Business Credit Cards

Learn more about how business credit cards work, their benefits and drawbacks, and why alternatives like Soldo are proving increasingly popular.

“With Soldo, we’ve cut spending in half. We can control what people spend – and they actually like it. We’ll never go back to the old credit card!”


“Expense forms are old hat! Invoices are captured at the point of sale by the cardholder and it all flows beautifully from there.”

Ian Jarvis

What is a business credit card?

A business credit card lets employees pay for work expenses without having to spend their own money.

It works the same way as a personal credit card, and generally has the name of one person embossed on it. But it’s registered to the business itself, and credit repayments are made from the company account. The application process is also a little bit different from personal cards (more on this in the FAQs), and any fraudulent activity isn’t covered by the Consumer Credit Act.

Business credit cards are available to everyone from sole traders to major corporations. The deal you get will vary depending on the size of the business and its credit rating, and some banks may only offer you a card if you have an account with them.

How do business credit cards work?

Like a personal credit card, a business credit card comes with limits, minimum monthly repayments and interest rates.

credit limit is the maximum amount your business is able to spend using the card in a given month or year, A minimum monthly repayment is the amount you need to pay back towards the overall balance not to incur interest. Your interest rate is determined by the provider and sometimes on the type of purchase you make, and determines how much you need to pay on top of what you borrow.

Interest rates are the main expenses involved in business credit cards, along with annual fees (though not all providers apply these). You may also need to pay for late payments, cash withdrawals, usage abroad, inactivity and when you exceed credit limits.

What are the benefits of business credit cards?

  • Happy employees: They won’t have to spend their own money to pay for business expenses.
  • Suitable for expenses of all sizes: The only cap on how much you can spend is your credit limit.
  • A controlled cash flow: It will be easier to monitor and manage your business spending.
  • Improves your company’s credit score: You’ll have a more diverse credit profile, meaning it will be easier to secure finance in the future.
  • Reveals your company spending: You’ll get monthly card statements for each card showing how much you’ve spent that month.
  • Extra protective measures: Some business credit cards provide independent credit protection, and safeguard you against employee misuse and fraud.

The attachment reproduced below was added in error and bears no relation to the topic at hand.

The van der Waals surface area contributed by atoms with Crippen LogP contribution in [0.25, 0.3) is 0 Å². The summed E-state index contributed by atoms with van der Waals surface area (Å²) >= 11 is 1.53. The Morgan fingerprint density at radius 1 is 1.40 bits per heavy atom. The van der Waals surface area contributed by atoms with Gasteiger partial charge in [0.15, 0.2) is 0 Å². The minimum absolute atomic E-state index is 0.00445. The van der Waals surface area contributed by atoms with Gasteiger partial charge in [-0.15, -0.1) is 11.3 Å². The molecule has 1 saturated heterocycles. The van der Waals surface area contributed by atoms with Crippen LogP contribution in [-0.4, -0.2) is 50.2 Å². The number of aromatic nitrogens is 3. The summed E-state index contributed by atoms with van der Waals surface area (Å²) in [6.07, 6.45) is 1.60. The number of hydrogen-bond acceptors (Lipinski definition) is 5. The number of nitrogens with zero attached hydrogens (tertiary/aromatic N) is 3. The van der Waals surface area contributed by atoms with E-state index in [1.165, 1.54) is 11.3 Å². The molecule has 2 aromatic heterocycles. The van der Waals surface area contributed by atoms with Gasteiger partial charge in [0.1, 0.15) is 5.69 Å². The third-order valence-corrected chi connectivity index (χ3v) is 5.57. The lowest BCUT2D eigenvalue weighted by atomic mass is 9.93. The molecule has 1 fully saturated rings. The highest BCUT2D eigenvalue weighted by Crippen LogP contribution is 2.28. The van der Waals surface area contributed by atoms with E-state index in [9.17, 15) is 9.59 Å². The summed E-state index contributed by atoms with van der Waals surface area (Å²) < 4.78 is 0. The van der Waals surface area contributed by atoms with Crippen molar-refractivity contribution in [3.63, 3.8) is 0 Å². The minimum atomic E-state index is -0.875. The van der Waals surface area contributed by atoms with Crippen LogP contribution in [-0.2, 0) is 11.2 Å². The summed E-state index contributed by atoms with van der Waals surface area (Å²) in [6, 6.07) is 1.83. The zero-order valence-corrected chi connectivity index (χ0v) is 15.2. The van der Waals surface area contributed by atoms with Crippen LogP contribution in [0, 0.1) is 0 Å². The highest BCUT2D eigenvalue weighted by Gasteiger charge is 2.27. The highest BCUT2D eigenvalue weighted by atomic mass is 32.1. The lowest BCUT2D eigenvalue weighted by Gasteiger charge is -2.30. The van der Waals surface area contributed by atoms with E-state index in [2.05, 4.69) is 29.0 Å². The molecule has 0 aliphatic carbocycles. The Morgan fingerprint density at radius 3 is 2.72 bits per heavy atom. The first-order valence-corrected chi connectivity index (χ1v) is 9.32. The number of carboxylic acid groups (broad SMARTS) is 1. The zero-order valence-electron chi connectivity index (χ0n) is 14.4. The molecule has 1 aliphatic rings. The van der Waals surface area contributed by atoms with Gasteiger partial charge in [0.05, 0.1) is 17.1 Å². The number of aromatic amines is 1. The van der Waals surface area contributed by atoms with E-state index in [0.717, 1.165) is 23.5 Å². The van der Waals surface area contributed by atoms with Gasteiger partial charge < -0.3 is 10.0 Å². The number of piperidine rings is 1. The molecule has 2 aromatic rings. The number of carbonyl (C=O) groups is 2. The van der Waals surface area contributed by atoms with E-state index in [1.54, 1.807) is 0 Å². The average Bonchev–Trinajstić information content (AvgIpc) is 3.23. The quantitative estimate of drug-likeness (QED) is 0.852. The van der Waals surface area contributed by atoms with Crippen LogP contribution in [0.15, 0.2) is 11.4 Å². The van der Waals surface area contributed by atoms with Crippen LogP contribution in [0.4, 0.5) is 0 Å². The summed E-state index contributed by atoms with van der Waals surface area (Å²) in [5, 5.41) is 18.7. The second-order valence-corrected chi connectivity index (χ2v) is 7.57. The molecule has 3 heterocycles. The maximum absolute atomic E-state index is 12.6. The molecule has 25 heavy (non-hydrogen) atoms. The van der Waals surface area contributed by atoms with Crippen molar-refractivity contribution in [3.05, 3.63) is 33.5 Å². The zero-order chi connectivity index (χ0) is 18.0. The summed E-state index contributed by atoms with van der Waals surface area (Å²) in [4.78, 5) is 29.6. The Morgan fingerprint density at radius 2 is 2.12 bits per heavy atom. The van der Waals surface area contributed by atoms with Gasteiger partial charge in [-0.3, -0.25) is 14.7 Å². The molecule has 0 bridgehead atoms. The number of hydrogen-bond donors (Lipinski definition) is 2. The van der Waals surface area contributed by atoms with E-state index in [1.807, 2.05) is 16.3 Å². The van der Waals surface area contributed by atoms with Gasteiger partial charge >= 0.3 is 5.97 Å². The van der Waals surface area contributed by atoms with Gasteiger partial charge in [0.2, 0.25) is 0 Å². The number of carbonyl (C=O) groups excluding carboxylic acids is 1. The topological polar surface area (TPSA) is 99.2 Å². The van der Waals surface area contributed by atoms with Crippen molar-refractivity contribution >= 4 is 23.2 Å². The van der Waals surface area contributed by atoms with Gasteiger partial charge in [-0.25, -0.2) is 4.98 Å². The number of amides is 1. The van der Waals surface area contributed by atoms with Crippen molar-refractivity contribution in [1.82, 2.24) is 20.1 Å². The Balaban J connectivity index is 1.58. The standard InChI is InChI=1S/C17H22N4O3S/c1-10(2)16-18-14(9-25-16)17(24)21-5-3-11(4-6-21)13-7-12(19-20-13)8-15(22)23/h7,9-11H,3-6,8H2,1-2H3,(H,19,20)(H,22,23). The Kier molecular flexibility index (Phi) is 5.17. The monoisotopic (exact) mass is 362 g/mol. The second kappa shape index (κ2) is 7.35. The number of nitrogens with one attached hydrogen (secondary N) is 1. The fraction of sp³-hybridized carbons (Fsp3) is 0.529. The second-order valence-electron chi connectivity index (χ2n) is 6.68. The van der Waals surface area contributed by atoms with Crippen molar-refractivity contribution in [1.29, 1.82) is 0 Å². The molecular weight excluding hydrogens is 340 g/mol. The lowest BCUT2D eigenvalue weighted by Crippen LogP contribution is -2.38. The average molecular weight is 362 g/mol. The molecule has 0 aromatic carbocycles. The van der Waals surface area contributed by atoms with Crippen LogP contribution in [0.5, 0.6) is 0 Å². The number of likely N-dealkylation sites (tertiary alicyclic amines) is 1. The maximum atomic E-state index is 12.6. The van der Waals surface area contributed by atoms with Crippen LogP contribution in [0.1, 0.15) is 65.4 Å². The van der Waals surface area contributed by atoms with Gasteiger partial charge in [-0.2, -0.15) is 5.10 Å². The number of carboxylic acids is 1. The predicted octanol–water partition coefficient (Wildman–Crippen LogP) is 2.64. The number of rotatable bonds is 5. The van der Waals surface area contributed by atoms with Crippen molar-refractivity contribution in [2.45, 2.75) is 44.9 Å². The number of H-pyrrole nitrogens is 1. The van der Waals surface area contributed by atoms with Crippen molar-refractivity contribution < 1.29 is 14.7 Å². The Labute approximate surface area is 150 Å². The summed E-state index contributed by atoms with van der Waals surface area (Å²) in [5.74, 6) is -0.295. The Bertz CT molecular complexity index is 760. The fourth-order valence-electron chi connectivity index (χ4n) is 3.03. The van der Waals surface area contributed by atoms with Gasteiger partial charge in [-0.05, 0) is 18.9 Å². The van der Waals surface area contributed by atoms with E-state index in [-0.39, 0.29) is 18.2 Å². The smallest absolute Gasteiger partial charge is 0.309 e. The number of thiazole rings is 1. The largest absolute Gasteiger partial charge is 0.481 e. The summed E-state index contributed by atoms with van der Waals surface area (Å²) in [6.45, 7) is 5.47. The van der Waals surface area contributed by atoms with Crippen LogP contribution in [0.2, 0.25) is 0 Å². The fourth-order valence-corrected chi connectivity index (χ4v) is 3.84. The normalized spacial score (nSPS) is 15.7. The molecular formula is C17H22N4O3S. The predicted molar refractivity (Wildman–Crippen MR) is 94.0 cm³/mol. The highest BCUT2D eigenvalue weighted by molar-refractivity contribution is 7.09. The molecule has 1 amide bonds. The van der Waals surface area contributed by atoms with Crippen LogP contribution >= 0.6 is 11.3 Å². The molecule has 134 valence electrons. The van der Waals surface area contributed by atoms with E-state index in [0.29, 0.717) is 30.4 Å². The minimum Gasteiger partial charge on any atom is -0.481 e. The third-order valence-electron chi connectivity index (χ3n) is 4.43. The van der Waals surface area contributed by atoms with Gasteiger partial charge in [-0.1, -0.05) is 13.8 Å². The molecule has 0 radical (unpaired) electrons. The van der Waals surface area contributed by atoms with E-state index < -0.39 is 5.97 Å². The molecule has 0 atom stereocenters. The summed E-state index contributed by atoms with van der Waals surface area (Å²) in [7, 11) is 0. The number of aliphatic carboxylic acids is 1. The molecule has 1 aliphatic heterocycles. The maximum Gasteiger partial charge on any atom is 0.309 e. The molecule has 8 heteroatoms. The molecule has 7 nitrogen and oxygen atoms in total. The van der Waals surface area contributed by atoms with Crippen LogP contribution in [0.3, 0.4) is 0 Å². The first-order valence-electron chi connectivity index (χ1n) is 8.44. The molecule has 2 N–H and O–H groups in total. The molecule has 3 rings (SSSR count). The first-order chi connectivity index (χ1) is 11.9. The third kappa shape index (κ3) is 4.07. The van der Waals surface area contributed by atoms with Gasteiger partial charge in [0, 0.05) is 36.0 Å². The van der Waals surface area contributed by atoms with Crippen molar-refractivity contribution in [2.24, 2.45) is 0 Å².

What are the drawbacks of business credit cards?

  • Requires a good credit score: If your business is new, you might not have established a credit rating and may struggle to get a credit card with favourable rates and limits. The same is true if your company’s credit history is rocky.
  • Risk of misuse: With business credit cards, there’s no way to police your employees all the time, and you can only review your team’s spending at the end of the month.
  • One card for multiple employees: If you’re concerned about misuse, you aren’t likely to have lots of credit cards in circulation, and your employees will need to share one between many of them.
  • Expense reconciliation: The money for expenses may come directly from the company account, but your team still need to remember to submit physical receipts to the finance department for reconciliation.
  • Risk to your credit score: If you fail to keep up with repayments, not only can interest and late fees start to add up, your business credit score is at risk, too. If you’re personally responsible for your business credit, your score may suffer as well.
  • No consumer credit protection: If you make a purchase of up to £30k and something goes wrong, your provider won’t refund you.

What’s the best business credit card alternative?

Prepaid cards for business are a cost-effective, flexible and adaptable alternative to business credit cards, and they’re our speciality at Soldo.

By definition, there’s no such thing as a prepaid business credit card, however, you can load prepaid cards in seconds from your primary company bank account. To make sure no one overspends or carries out fraudulent transactions, you can add limits to each card and create bespoke rules – where they can and can’t be used, and on what. In short, no matter how many cards you share out, you have complete control.